Tooth Troubles

Author: WHITE TOOTH DENTAL | | Categories: Dental Assistant , Dental Care , Dental Services , Oral Health


White Tooth Dental Takeaways:

Any tooth or mouth concern should be looked at by a dentist as soon as possible- please seek out help immediately.

In particular:

- swelling: inside your mouth (along or below the gums, the roof of your mouth, under your tongue) or outside of your face can be signs of varying degrees of infection and need to be addressed urgently

- knocked out tooth (or “avulsion”): if you are not able/ comfortable to “reimplant” the tooth into it’s socket, the best way to keep the tooth as healthy as possible is to gently remove any obvious dirt and debris and to place the tooth in Hank’s Balanced salt solution (HBSS) (which can be found at your local drug store, though it may be a little effort. It is critical to see a dentist immediately- the success rate for a knocked out tooth surviving dramatically decreases as length of time out of the mouth increases. If you (or your children) are invoices in sports, having a dental “emergency kit” with a jar of HBSS is a great idea!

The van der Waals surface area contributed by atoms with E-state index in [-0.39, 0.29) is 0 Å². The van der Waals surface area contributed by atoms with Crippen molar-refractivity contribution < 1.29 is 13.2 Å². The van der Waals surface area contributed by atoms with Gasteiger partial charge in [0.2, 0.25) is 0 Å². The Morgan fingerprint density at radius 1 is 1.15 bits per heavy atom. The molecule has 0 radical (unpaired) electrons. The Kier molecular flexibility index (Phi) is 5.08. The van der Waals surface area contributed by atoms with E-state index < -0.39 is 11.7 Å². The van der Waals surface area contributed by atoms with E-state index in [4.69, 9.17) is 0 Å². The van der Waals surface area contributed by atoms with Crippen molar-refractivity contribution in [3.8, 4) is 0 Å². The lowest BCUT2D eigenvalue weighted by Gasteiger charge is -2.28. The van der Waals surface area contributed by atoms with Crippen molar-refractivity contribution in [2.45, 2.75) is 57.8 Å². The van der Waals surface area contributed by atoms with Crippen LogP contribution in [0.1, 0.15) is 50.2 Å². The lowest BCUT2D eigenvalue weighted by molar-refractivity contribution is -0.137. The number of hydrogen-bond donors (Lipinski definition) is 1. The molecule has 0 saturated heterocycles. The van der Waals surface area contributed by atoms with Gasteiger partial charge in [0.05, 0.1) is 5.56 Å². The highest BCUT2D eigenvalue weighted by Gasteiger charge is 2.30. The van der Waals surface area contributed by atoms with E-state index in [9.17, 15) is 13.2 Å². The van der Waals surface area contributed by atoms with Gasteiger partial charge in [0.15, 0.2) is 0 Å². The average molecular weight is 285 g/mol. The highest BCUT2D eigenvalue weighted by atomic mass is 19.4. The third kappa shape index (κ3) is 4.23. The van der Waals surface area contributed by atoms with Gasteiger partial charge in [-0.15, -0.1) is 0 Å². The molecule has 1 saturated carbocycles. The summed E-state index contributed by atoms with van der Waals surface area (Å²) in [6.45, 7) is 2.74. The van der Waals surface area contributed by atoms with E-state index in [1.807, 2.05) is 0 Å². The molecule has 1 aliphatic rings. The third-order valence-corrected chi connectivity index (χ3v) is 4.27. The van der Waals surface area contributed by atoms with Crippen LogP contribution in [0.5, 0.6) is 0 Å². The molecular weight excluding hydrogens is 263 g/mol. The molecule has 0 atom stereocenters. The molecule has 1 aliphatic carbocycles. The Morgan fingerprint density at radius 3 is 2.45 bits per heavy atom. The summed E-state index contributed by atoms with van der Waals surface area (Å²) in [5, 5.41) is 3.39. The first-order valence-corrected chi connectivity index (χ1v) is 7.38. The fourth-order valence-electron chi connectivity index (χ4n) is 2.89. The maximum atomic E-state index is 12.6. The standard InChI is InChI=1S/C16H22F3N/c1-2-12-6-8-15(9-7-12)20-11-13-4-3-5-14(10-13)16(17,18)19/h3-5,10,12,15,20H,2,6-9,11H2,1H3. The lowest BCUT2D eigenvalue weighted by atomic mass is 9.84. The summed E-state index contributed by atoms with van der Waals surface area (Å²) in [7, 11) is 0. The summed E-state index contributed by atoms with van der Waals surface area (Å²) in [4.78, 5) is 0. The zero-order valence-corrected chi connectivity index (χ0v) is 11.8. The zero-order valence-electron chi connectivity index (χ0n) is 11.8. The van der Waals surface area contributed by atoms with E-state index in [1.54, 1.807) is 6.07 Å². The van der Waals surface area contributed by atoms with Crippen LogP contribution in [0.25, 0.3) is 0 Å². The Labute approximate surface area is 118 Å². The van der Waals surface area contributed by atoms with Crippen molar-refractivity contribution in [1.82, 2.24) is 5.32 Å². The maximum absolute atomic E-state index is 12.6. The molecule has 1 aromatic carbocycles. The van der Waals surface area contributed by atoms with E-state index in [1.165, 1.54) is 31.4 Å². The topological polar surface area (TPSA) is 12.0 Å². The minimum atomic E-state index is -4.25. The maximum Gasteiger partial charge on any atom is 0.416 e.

A note about “bleeding gums”- for the average person, bleeding gums indicate gum inflammation in response to bacteria in your gums, which is gingivitis. Healthy gums should not bleed at all with toothbrushing or flossing- even if it has been less than 3 weeks. Though it is common that bleeding happens when restarting an oral hygiene regimen like flossing or brushing more thoroughly- it is not technically “normal” and a sign of gum inflammation disease (ie. gingivitis) and a sign that you are doing the right thing, so keep at it and the blessing will stop with diligent care  

There are some health issues that can cause bleeding gums, so if you are concerned that the bleeding is too heavy or going on for too long, make sure to see your dentist.

A note about “sensitive teeth”- though cavities and gum disease are reasons for sensitivity, there are many, many others too. Clenching/ grinding (or other bite issues), cracked teeth, gum recession are other common reasons and are particularly common post-COVID (stress can definitely take it’s toll on your teeth).